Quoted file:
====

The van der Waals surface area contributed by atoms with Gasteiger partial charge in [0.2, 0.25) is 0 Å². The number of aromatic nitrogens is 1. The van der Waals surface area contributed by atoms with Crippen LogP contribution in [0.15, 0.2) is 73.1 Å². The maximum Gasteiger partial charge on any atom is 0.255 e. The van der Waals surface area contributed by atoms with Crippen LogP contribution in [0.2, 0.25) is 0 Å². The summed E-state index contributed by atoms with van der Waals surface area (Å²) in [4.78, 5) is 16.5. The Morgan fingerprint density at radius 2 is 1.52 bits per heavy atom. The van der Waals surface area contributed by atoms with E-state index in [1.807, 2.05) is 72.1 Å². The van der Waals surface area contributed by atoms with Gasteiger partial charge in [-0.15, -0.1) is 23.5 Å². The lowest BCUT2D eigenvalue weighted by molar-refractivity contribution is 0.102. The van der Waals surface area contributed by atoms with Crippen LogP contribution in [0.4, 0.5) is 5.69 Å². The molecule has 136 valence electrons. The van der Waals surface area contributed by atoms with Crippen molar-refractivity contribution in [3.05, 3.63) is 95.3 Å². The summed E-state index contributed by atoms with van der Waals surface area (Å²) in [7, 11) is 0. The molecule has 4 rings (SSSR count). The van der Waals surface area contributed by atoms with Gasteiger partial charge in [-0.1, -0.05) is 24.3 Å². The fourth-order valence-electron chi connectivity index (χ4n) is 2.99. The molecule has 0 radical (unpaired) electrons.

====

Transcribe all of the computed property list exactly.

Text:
The van der Waals surface area contributed by atoms with Gasteiger partial charge in [0.2, 0.25) is 0 Å². The number of aromatic nitrogens is 1. The van der Waals surface area contributed by atoms with Crippen LogP contribution in [0.15, 0.2) is 73.1 Å². The maximum Gasteiger partial charge on any atom is 0.255 e. The van der Waals surface area contributed by atoms with Crippen LogP contribution in [0.2, 0.25) is 0 Å². The summed E-state index contributed by atoms with van der Waals surface area (Å²) in [4.78, 5) is 16.5. The Morgan fingerprint density at radius 2 is 1.52 bits per heavy atom. The van der Waals surface area contributed by atoms with E-state index in [1.807, 2.05) is 72.1 Å². The van der Waals surface area contributed by atoms with Gasteiger partial charge in [-0.15, -0.1) is 23.5 Å². The lowest BCUT2D eigenvalue weighted by molar-refractivity contribution is 0.102. The van der Waals surface area contributed by atoms with Crippen LogP contribution in [0.4, 0.5) is 5.69 Å². The molecule has 136 valence electrons. The van der Waals surface area contributed by atoms with Crippen molar-refractivity contribution in [3.05, 3.63) is 95.3 Å². The summed E-state index contributed by atoms with van der Waals surface area (Å²) in [7, 11) is 0. The molecule has 4 rings (SSSR count). The van der Waals surface area contributed by atoms with Gasteiger partial charge in [-0.1, -0.05) is 24.3 Å². The fourth-order valence-electron chi connectivity index (χ4n) is 2.99. The molecule has 0 radical (unpaired) electrons.